How To Survive A Nuclear Attack

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A nuclear attack takes place with the help of a device, unlike conventional bombs using explosive material. A nuclear explosion is a result of an uncontrolled chain reaction that breaks down the atomic nuclei, also called fission, producing intense waves of light, heat, air pressure, or radiation. The attack produces and releases radioactive particles giving disastrous effects after the explosion.

A nuclear explosion creates intense heat and radiation causing instant fatalities in large numbers. The nuclear reaction immediately gives off direct radiation of gamma rays and neutrons due to the reactions taking place inside the bomb. The extreme amount of heat that burst out of the bomb in the shape of a fireball can spread in a huge circle with a diameter of 600 meters or more. The first nuclear attack on Hiroshima and Nagasaki during World War II killed around 200,000 people.

The current developments in nuclear arms and recent world affairs have made many of us concerned about surviving during a nuclear attack. While nuclear explosions can be devastating, there are high chances of surviving. It’s pertinent to know what to do and what to expect outside during a nuclear attack and what to expect later on. Research on the immediate and delayed effects of a nuclear explosion has been carried out which suggests what measures we can take to survive a nuclear attack.

What happens during a nuclear attack

There are six stages of a nuclear explosion. First, there is a bright flash of light, and then an intense wave of heat spreads in a large circle. In the third stage, the nuclear radiation is released and a fireball emerges. Extremely hot air blasts all around, and then the radioactive particles disperse in all directions.

It’s all a matter of seconds. The warning can probably go off in advance for people to seek shelter about twelve minutes before the blast.

The area of the blast can be broken down into three zones in terms of the impact of the blast. The first is the severe damage zone, the moderate damage zone, and the light damage zone. Survival chances are low for those in the severe damage zone unless they seek shelter instantly. People in moderate and light damage zones are most likely to survive. 

Stay Prepared

In case of an attack, you should be prepared and know what to expect. Stay calm and mindful of your actions wherever you are. Read below to find out what measures will help you the most after the nuclear blast.

Seek shelter

Keep an eye on your surroundings for shelter. Near your home, school, office, etc. An ideal shelter can be a basement or a room in a building that’s made of indestructible material like cement or brick. Nuclear radiation can pass through thin materials like plastics, wood, plasterboard, or thin metal.

Secure yourself inside the building away from external outlets like toilets or store rooms. Basements can be the most reliable shelters as radiation or fallouts cannot enter there. 

Arrange a bag

Experts recommend keeping a bag prepared in your workplace or home with some essentials that will help you stay indoors comfortably for a couple of days. Pack some clothes, packed water bottles, dry imperishable snacks, necessary medicines, and items you think you need for surviving a couple of days inside.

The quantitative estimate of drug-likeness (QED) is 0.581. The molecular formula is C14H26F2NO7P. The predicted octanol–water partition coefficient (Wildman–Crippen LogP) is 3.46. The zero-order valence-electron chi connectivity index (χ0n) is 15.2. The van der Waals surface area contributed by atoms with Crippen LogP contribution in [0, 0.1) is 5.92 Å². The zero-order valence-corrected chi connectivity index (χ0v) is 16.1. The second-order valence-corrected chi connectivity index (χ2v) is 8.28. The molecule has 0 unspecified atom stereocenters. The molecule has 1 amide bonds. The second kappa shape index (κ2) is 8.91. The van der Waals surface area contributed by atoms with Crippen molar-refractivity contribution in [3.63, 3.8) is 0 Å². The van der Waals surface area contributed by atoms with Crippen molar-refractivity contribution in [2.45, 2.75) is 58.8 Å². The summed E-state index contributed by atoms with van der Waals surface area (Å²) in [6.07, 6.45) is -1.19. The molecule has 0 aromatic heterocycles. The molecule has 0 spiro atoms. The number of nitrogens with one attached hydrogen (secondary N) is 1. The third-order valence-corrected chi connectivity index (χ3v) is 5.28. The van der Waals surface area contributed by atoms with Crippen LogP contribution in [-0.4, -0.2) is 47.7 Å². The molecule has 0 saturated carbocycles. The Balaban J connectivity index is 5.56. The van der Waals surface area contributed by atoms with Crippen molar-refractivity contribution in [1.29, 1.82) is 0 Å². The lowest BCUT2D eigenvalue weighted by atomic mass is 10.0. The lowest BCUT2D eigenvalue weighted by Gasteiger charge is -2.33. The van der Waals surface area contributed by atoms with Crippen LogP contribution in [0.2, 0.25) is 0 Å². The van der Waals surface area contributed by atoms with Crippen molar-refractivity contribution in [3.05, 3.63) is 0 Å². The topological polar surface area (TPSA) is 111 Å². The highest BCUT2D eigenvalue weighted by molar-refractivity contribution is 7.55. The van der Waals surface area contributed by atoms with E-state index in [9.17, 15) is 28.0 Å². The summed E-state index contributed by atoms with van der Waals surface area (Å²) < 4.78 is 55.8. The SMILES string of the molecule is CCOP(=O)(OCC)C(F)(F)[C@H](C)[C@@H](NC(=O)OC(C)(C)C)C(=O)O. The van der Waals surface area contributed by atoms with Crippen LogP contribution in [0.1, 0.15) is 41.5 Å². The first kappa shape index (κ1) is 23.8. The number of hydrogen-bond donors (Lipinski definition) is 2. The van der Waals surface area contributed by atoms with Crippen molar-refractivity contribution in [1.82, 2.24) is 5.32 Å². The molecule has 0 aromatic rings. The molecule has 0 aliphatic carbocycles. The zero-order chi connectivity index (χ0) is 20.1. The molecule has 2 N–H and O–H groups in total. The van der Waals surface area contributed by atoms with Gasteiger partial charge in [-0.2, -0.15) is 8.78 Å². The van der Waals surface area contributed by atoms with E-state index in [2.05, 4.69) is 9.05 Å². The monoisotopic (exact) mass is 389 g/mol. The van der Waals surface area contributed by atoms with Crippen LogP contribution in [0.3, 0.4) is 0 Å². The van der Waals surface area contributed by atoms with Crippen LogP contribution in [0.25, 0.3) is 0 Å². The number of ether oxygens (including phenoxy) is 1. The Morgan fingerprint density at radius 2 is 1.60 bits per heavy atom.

Additionally, there are several things you must stock that will come in handy in such times.

  • Strong polyethylene bags
  • Polyethylene raincoats
  • Tape
  • Eye protection glasses
  • Compass and map
  • Potassium Iodide
  • Dosimeter
  • Pure acetone
  • Rubber gloves
  • FFP2 or FFP3 respirators
  • Radio receivers are useful for calling for help in case the networks are destroyed after an attack.

Use of Potassium Iodide

Potassium Iodide saves the thyroid gland from the intake of radioiodine that releases from the nuclear blast. The drug will be effective 8 hours after exposure to the radioactive particles and 6 hours before. Medical experts have prescribed the dose of potassium iodide according to age.

  • 16 mg for infants under one month
  • 32 mg for children one-month-old to 3 years old
  • 62.4 mg for children 3 years old to 12 years old
  • 125 mg for adults of up to 40 years. Pregnant and breastfeeding women must also administer the same dose for their protection and their babies.

Adults over 40 years do not need potassium iodide because their thyroid glands do not collect radioactive iodine.

Instantly after the blast

Act mindfully and quickly when it hits. It can be worse than you imagine. Immediately seek shelter when you hear sirens for a nuclear attack. Remember to take your suitcase with you. If you cannot make it to a safe place underground, stay away from the windows, exhausts, and roof. 

Do not look at the bright flash of the light given off after the blast, it can turn the watchers to lose their eyesight. The flash can reach ten miles from the epicenter. In the severe damage zone, survival is only possible if you make it to a proper shelter. 

If you are in an open area when the nuclear attack alarms go off, hide behind a solid wall or an object. Cover your head with hands or hood and lie face down on the ground. Cover yourself with clothes as much as possible to avoid any contact with radioactive fallout.

If you are in a car, park aside and crouch inside with your head down and your hands over the head. 

Stay still in your safe place until two shock waves sound like a peal of thunder. The bomb sucks in huge amounts of debris and dirt, coating it with the fission produced from the explosion. These compounds gain weight and fall. Fallouts start to pour ten minutes after the blast which you can take to reach the nearest shelter you can find.